Ah well, back from the conference. All in all, I'd say it was a success.
As for the "business" end of things, I ended up with two interviews and the possibility of a third at one of my target schools that's about a two hour drive from my home (I'll drive there and probably do an informal interview over lunch, since I know about half the faculty there already). Of the four schools I sent information out to, I ended up with interviews at the ones I ranked 1 and 3, and will likely get one at #2.
It was pretty interesting interviewing when I didn't NEED a job (while it's far from ideal, my current school treats me fairly well - it just doesn't meet my long-term goals). Since I didn't need a job, I was able to be relaxed and be myself. I figure that whatever you put yourself forth as, someone won't like it. At least this way I avoid the chance of being rejected for something that's not even me.
Even more important, I know who I am, what I'm good at, and what I enjoy far better than when I first started this professor gig. When you first get out of grad school, unless you went to a top school, you are usually happy to have any job. In most cases, you don't know much about the different possibilities, so you inherit your advisors' preferences (get a job at the best, most prestigious research school you can). For most of us, it's not the best fit. So, the second or third job is usually much better. I'm fortunate to have a wife that supports me in the search (of course, the fact that #1 school is an hour's drive from the Unknown Mother In Law doesn't hurt either).
My presentation went well - the session was sparsely attended, but I did get two good suggestions to add to the paper. So, I came out ahead of the game there. If only it wasn't at 8:30 on a Saturday morning...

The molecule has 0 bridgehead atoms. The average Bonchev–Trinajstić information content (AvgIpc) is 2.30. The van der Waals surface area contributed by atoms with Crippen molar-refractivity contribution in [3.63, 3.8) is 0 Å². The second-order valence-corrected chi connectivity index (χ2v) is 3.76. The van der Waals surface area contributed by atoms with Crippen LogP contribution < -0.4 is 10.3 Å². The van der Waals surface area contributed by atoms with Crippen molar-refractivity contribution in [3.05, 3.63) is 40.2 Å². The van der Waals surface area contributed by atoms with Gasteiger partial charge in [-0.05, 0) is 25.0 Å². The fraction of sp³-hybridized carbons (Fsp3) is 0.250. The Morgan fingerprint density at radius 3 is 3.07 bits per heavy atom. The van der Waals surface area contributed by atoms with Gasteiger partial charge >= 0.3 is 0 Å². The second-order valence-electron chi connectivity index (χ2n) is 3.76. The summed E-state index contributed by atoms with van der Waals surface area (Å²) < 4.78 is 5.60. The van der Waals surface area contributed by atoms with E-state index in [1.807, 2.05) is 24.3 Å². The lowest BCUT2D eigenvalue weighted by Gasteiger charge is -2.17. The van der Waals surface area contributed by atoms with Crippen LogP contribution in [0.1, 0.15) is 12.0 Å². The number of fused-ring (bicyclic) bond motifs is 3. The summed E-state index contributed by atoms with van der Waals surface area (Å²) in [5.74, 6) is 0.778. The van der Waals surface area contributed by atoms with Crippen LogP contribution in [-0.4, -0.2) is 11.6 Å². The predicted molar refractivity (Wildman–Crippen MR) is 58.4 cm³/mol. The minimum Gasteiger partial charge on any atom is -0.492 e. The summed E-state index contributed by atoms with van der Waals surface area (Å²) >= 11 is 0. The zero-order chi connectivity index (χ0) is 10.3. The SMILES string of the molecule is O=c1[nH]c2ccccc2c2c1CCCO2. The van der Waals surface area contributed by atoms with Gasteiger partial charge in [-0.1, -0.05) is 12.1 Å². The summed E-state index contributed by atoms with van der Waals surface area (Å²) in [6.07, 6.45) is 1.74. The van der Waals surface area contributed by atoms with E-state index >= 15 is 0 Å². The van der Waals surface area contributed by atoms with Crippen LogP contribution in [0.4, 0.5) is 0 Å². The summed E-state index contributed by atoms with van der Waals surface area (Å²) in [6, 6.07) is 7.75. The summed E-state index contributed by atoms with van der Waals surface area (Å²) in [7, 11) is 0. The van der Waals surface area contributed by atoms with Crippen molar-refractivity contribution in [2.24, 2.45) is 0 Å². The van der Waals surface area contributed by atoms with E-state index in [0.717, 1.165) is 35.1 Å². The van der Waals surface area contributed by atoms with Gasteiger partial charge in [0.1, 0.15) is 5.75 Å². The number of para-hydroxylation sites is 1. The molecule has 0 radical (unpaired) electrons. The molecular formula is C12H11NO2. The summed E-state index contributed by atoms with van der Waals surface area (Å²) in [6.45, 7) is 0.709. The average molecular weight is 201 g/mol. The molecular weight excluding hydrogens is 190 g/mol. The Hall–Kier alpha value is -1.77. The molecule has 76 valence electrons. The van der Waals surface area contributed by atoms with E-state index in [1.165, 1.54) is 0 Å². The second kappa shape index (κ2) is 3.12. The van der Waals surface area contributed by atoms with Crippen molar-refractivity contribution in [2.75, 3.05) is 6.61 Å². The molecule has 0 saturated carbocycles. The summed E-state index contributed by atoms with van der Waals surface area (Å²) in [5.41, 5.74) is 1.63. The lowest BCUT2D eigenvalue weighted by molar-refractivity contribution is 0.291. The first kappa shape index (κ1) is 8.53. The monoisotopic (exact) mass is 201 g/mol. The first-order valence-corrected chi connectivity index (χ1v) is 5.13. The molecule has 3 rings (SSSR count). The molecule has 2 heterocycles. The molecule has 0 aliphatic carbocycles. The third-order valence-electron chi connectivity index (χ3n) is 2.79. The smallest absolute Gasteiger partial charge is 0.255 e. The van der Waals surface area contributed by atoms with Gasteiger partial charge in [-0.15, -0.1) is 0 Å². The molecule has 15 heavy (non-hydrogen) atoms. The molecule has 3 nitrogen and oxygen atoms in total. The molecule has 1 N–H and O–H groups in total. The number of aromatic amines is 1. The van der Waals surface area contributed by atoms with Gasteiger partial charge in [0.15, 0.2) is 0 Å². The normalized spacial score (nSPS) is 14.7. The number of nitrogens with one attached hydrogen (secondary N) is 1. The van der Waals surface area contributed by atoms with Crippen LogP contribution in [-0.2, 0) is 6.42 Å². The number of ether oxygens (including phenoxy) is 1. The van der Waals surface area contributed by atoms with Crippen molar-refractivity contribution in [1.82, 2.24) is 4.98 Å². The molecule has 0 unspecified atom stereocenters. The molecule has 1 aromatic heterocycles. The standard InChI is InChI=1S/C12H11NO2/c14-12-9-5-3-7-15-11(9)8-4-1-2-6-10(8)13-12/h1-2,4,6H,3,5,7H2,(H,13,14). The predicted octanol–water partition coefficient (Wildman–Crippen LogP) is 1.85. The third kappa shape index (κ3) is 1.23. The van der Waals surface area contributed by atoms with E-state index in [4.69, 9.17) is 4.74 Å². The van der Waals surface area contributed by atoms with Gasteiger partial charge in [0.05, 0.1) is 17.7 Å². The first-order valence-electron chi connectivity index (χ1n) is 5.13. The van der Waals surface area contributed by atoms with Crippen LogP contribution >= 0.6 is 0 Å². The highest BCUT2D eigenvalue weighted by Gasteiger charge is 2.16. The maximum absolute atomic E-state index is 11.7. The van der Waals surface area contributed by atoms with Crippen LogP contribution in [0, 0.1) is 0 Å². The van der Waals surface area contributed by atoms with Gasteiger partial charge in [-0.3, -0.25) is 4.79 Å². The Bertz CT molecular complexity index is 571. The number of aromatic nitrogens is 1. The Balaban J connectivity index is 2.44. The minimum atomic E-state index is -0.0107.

The best part of the conference was catching up with old friends, and making a few new ones. My discipline is small enough that it's possible to have at least a nodding acquaintance with a pretty high percentage of the active, conference-going members. In addition, I'm unusual in the finance field because I'm very extroverted (even for a non-academic - in the nerd community I'm off the charts). So, I probably made small talk with at least 50 people over the three days. That's one of the things I like about academia - at times it actually has a "small town" feel to it.
So, it's back to everyday life - two exams to give this week, solutions to a quiz and problem set to post by tomorrow, and a court case to give a deposition at (I do a bit of consulting & expert witness work here and there). In addition, there are two papers that really need my attention.
And last, but most important, I haven't seen the Unknown Wife, Son, and Daughter since Wednesday. I expect to be thoroughly carpet-burned from extreme wrestling with the kids by bed time tonight.